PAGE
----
Here at the frontier, the leaves fall like rain. Although my neighbors are all barbarians, and you, you are a thousand miles away, there are still two cups at my table.

Ten thousand flowers in spring, the moon in autumn, a cool breeze in summer, snow in winter. If your mind isn't clouded by unnecessary things, this is the best season of your life.

~ Wu-men ~

Sunday, December 17, 2006

Death of a goddess

Below is an except from an article in The Independant, regarding the Chinese White Fin Dolphin becoming extinct. The dolphin was regarded as a goddess. If you click on the title of this post, you'll be directed to the full article.

After surviving 20 million years, China's goddess of the river is driven to extinction
By Clifford Coonan in Beijing

Published: 18 December 2006

For 20 million years, the white-fin dolphin, or baiji, swam China's longest river, the Yangtze. But a few years of breakneck development, overfishing and a massive increase in shipping have reduced sightings of this shy, graceful creature to zero.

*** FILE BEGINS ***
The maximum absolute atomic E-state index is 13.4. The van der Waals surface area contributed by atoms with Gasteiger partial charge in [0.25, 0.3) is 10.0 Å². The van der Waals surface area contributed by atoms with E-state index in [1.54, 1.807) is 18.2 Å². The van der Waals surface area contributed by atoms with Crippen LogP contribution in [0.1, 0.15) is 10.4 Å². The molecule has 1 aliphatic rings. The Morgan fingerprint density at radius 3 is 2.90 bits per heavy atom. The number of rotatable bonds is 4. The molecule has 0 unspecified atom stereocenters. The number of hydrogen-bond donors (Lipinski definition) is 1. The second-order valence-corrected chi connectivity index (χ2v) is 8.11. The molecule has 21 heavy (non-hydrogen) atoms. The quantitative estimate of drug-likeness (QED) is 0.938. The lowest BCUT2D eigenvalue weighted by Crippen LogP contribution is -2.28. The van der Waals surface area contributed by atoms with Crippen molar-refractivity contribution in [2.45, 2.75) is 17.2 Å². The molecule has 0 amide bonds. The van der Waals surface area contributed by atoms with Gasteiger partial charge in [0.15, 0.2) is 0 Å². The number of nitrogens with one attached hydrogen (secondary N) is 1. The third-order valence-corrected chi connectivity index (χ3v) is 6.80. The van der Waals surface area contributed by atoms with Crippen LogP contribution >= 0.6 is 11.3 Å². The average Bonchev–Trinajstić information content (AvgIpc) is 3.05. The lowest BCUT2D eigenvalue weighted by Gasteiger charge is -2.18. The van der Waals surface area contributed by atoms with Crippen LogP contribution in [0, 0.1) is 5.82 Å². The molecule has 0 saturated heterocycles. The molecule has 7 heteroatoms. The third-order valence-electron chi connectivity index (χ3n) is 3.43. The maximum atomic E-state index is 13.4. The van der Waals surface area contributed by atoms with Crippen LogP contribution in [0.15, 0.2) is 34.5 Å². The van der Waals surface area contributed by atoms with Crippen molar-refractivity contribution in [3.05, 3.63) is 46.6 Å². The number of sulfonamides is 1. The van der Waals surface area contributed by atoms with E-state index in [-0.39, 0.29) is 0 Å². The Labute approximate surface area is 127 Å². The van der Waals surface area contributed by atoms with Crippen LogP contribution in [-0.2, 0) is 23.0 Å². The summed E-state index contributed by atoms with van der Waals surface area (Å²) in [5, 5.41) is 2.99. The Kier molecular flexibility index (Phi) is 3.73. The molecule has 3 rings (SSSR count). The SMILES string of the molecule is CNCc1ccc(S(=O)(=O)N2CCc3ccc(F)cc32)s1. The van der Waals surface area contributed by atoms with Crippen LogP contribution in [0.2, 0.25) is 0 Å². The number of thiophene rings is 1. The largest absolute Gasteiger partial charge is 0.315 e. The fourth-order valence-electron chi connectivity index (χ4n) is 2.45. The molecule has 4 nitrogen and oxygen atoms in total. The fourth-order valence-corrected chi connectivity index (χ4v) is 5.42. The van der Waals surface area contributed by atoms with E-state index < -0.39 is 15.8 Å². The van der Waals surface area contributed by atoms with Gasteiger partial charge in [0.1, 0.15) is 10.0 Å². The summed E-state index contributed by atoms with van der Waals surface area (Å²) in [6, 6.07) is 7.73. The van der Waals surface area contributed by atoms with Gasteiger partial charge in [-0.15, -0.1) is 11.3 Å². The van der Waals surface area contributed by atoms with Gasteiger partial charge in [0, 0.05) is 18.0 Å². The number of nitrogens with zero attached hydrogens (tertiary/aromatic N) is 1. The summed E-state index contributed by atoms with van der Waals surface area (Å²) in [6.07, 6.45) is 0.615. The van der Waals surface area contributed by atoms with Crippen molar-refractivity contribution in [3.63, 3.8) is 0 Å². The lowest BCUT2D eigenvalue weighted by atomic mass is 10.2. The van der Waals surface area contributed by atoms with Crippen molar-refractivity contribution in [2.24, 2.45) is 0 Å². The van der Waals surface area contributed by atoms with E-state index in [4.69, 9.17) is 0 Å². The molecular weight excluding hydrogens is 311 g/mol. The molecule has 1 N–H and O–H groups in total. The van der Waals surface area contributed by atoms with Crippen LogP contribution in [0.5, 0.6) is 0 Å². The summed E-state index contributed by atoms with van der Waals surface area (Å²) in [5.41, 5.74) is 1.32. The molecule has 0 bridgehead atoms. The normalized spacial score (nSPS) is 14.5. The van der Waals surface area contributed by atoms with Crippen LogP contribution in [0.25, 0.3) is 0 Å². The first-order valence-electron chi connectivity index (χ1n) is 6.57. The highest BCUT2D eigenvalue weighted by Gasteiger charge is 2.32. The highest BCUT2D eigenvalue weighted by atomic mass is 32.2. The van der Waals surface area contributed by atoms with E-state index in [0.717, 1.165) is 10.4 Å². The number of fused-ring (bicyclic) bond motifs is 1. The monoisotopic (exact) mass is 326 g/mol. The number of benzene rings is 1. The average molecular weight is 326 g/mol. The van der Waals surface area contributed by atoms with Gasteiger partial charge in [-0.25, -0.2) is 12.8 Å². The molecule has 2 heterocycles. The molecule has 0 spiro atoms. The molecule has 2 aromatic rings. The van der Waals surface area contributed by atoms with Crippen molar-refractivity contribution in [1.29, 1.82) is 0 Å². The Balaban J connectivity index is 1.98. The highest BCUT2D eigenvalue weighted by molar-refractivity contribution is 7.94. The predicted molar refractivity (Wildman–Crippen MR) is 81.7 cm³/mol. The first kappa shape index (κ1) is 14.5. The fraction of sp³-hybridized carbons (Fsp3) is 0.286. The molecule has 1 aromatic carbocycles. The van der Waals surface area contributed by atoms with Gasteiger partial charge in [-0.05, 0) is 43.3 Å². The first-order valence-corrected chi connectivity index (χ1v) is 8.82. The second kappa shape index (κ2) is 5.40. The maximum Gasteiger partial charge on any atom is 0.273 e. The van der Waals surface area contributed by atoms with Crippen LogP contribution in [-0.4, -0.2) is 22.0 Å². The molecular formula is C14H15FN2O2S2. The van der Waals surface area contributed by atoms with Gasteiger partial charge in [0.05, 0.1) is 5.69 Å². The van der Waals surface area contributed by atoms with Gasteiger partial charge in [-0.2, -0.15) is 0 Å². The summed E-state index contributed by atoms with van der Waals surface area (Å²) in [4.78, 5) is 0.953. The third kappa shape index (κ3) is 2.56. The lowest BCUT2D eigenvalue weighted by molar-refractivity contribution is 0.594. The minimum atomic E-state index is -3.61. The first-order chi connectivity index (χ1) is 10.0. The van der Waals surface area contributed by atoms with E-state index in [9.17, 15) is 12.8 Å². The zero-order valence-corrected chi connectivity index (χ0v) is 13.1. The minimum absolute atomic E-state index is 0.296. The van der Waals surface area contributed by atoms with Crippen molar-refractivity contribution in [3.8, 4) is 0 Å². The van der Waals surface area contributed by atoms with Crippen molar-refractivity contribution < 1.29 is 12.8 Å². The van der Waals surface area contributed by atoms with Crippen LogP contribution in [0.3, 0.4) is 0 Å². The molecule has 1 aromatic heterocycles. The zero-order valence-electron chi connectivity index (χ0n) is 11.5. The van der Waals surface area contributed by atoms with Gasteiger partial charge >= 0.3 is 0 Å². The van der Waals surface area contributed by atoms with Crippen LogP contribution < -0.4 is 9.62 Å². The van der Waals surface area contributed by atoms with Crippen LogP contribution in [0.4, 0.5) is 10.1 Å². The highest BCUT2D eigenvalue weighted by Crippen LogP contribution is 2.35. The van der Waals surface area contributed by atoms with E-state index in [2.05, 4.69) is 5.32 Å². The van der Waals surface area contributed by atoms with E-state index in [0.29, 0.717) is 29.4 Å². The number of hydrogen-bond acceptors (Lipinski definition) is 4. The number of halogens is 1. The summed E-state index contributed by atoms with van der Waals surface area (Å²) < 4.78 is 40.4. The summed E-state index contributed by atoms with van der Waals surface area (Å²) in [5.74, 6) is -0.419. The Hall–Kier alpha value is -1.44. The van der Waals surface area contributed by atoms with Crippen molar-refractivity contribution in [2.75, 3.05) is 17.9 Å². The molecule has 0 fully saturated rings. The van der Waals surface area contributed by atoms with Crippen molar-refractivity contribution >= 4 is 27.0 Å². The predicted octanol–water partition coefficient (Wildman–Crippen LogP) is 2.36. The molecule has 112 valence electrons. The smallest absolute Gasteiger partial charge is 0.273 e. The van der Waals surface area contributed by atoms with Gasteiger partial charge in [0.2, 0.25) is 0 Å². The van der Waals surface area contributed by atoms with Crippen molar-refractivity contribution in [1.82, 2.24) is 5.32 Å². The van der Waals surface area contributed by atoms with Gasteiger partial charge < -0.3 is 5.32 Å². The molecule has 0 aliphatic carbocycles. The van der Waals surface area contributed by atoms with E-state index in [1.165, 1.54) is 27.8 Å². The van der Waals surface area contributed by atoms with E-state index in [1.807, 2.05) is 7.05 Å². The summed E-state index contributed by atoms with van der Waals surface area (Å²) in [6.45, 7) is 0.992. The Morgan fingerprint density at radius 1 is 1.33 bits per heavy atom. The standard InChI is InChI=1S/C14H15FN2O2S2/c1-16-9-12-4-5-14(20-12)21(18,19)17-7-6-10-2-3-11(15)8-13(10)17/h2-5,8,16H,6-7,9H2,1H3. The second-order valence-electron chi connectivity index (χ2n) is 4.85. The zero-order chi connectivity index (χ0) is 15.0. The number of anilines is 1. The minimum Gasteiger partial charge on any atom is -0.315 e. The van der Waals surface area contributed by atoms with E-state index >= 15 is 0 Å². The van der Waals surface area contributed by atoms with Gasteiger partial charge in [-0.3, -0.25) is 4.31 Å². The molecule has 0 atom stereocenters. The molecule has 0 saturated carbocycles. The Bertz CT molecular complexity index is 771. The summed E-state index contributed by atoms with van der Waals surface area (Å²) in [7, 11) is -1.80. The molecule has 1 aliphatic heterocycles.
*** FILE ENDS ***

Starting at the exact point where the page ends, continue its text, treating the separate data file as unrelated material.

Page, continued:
A recent expedition failed to spot a single Lipotes vexillifer, and now conservationists fear the almost-blind, long-beaked animal is gone for good, the first big aquatic mammal to become extinct due to human activity.

"We have to accept the fact that the baiji is extinct. It is a tragedy, a loss not only for China, but for the entire world," said the joint leader of the expedition, August Pfluger, an economist who runs the Swiss-based, an environmental group dedicated to saving the dolphins.
Scientists say the search for the dolphin will continue, even though the 30-strong team which has plied the length of the Yangtze for the past six weeks failed to sight the cetacean.

Measuring up to 8ft 2in (2.5 metres) in length, the baiji is a relative of other freshwater dolphins in the Mekong, Indus, Ganges and Amazon rivers.

It used to be worshipped as a goddess by the Chinese. According to legend, the baiji is the reincarnation of a princess who refused to marry a man she did not love and was drowned by her father for shaming the family.

When it was listed as one of the most endangered species in the world in 1986, there were still 400 white-fin dolphins alive, but the population dropped alarmingly to fewer than 150 over the past decade. A survey in 1997 listed just 13 sightings, with the last confirmed sighting in 2004.

The final baiji in captivity, Qi Qi, died in 2002.

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